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Poynter.
  • Bergantino issues sharp letter to Putin after detention in Russia
    Joe Bergantino, New England Center for Investigative Reporting

    Joe Bergantino, New England Center for Investigative Reporting

    Joe Bergantino is safely back home in Boston but he is still steaming over being detained in Russia and fired off a letter to Russian President Valdimir Putin. “Was it really necessary to replay a scene from a tired, old cold war movie?” the letter said.

    Bergantino, the head of the New England Center for Investigative Reporting was invited by the U.S. State Department to Moscow and St. Petersburg to teach investigative reporting techniques to Russian journalists.

    As Bergantino told Poynter.org last week, he had just started teaching the class when Russian immigration officers walked into his classroom and demanded to see his passport and visa. A few minutes later, they came back to the classroom and ordered Bergantino and colleague Randy Covington, director of Newsplex to come with them. After hours of questioning and being hauled before a judge, the two Americans were told they had the wrong visas and would have to shut their journalism workshop down.

    Bergantino dashed off a note to Putin Sunday saying, “Among our “subversive” topics: how to be fair and balanced, ethical and thorough, and how to use data to be more precise and accurate.” He continued, “The 14 journalists in the room in St. Petersburg were eager to learn. Instead they were recipients of a not-so-subtle message of power and intimidation, and a reminder of the obstacles they face while you’re in charge.”

    Russian journalists interview Bergantino (photo provided by Joe Bergantino)

    Russian journalists interview Bergantino (photo provided by Joe Bergantino)

    Bergantino said even while he and Covington were being investigated, Russian authorities publicized the detention:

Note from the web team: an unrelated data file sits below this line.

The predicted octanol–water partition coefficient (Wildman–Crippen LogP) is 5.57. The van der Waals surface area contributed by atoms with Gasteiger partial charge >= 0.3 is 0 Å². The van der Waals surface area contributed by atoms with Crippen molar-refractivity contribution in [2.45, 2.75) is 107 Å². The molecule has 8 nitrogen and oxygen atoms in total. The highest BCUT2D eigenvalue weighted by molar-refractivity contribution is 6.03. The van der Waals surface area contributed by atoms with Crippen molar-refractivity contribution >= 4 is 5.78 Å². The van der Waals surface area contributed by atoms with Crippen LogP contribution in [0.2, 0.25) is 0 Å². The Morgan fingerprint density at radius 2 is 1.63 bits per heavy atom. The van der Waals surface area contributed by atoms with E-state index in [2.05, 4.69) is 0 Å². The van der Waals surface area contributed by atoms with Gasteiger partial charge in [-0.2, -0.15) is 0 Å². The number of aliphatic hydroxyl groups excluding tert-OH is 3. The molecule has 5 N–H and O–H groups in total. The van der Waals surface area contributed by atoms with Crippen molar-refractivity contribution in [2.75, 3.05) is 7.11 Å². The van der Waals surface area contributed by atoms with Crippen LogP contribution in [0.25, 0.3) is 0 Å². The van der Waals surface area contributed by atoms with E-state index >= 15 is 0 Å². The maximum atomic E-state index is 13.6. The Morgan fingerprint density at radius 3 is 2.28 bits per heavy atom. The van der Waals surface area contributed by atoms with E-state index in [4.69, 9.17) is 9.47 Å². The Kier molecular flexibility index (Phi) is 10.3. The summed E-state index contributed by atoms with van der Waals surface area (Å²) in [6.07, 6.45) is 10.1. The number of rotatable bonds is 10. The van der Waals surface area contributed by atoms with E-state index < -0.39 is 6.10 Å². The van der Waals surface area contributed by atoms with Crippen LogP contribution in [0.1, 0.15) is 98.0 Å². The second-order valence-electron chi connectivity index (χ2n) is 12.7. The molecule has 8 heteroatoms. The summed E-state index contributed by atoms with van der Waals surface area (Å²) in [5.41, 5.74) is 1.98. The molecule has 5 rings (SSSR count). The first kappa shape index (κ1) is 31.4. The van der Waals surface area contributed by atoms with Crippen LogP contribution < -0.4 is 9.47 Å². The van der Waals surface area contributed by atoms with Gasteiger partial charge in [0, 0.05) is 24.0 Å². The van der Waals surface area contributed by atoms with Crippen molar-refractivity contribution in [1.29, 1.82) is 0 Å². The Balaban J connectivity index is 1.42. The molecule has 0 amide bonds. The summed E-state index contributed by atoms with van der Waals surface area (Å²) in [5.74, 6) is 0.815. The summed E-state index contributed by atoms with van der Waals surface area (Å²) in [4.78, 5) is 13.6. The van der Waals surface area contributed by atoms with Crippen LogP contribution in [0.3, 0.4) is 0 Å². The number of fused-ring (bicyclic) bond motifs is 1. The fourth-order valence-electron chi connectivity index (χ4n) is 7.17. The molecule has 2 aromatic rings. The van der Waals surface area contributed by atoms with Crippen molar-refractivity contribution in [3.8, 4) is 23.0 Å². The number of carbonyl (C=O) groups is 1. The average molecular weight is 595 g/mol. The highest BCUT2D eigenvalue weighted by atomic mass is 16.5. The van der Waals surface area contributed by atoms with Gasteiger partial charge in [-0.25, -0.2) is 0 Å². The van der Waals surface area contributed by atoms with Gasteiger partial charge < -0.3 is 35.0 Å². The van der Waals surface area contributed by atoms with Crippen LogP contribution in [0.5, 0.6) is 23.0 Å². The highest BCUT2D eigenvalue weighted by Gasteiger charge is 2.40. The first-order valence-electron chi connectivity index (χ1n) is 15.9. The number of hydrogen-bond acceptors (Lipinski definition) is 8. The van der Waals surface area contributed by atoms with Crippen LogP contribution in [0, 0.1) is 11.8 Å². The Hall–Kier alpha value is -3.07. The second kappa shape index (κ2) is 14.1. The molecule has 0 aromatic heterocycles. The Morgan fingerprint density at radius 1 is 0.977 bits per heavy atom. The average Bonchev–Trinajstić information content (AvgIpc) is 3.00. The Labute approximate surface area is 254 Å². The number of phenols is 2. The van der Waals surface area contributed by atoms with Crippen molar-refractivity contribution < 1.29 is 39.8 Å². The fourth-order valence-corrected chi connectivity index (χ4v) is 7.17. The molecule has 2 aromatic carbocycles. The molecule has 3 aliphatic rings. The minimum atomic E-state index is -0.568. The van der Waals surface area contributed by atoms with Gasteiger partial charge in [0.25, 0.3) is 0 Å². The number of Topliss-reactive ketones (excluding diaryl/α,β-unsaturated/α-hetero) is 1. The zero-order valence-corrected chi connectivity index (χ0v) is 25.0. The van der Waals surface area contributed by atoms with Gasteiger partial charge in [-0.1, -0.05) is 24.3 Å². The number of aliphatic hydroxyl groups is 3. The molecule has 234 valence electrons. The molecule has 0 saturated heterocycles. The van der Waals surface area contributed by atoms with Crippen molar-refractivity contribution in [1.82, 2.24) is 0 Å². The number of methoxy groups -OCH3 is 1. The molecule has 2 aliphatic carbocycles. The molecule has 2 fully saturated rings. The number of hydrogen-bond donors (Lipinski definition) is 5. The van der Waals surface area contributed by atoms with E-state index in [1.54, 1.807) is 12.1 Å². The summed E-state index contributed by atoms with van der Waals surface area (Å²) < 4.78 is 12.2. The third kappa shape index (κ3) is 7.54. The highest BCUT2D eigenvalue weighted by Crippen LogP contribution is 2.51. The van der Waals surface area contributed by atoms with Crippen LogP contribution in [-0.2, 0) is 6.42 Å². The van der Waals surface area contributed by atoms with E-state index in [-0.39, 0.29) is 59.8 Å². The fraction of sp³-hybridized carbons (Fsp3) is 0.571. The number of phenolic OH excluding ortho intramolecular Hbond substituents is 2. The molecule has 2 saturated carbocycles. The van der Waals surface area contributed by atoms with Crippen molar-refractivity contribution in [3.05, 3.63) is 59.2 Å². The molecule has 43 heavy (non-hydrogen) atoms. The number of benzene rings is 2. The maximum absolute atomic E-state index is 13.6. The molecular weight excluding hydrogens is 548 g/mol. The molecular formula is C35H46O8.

In the interest of fairness, I should note that your immigration service posted our names and the charges against us on its website while we were being detained. You can be transparent when you choose to send a message, which in this case was ‘We’re showing Americans who’s boss.’

    And when a Russian TV crew unexpectedly arrived to interview us, your agents offered us tea and cookies.

    Bergantino said he believes Putin is trying to send a message to NGOs not to come to Russia to teach journalism. Journalism training groups like Poynter, Investigative Reporters and Editors (IRE) and the New England Center for Investigative Reporting often work abroad training journalists how to strengthen their interviewing skills, how to be tough but fair and how to use government records in their reporting. Bergantino said he has taught in China, Vietnam and Serbia with no problems.

    You’re clearly playing by the bully-strongman playbook.  Strip away freedom of the press and do whatever you please because no one’s holding you accountable. It’s easy being ‘leader’ when those who dare to question you face intimidation and punishment.

    Bergantino told me last week that the judge told him that he could return to Russia if he could get the proper visa next time.  Most likely, this letter to Putin lowered the chances of that happening.

    Read more
  • Journalists struggle to balance reporting on Ebola with HIPAA
    A medical staff member, right, watches as others in protective gear escort Nina Pham, left, from an ambulance to a nearby aircraft at Love Field, Thursday, Oct. 16, 2014, in Dallas. Pham, a nurse at Texas Health Presbyterian Hospital Dallas, was diagnosed with the Ebola virus after caring for Thomas Eric Duncan who died of the same virus. (AP Photo/Tony Gutierrez)

    A medical staff member, right, watches as others in protective gear escort Nina Pham, left, from an ambulance to a nearby aircraft at Love Field, Thursday, Oct. 16, 2014, in Dallas. Pham, a nurse at Texas Health Presbyterian Hospital Dallas, was diagnosed with the Ebola virus after caring for Thomas Eric Duncan who died of the same virus. (AP Photo/Tony Gutierrez)

    Journalists covering the Ebola story are struggling to find a balance between patients’ rights, the public’s need to know what is going on and the uncomfortable feeling that innocent people caught up in this story will be “marked” for life.

    A little more than a week ago, Nina Pham was a nurse who was helping to care for a Liberian man who was dying from Ebola in a Dallas hospital. This week, she showed up on a YouTube video, lying in a hospital bed recovering from the virus herself. 

    Carolyn Mungo, WFAA-Dallas News Director

    Carolyn Mungo, WFAA-Dallas News Director

    WFAA-TV News Director Carolyn Mungo, a frequent guest faculty member at Poynter, told me that she worries about the long-term effect being linked to the Ebola story will have on Pham and so many others.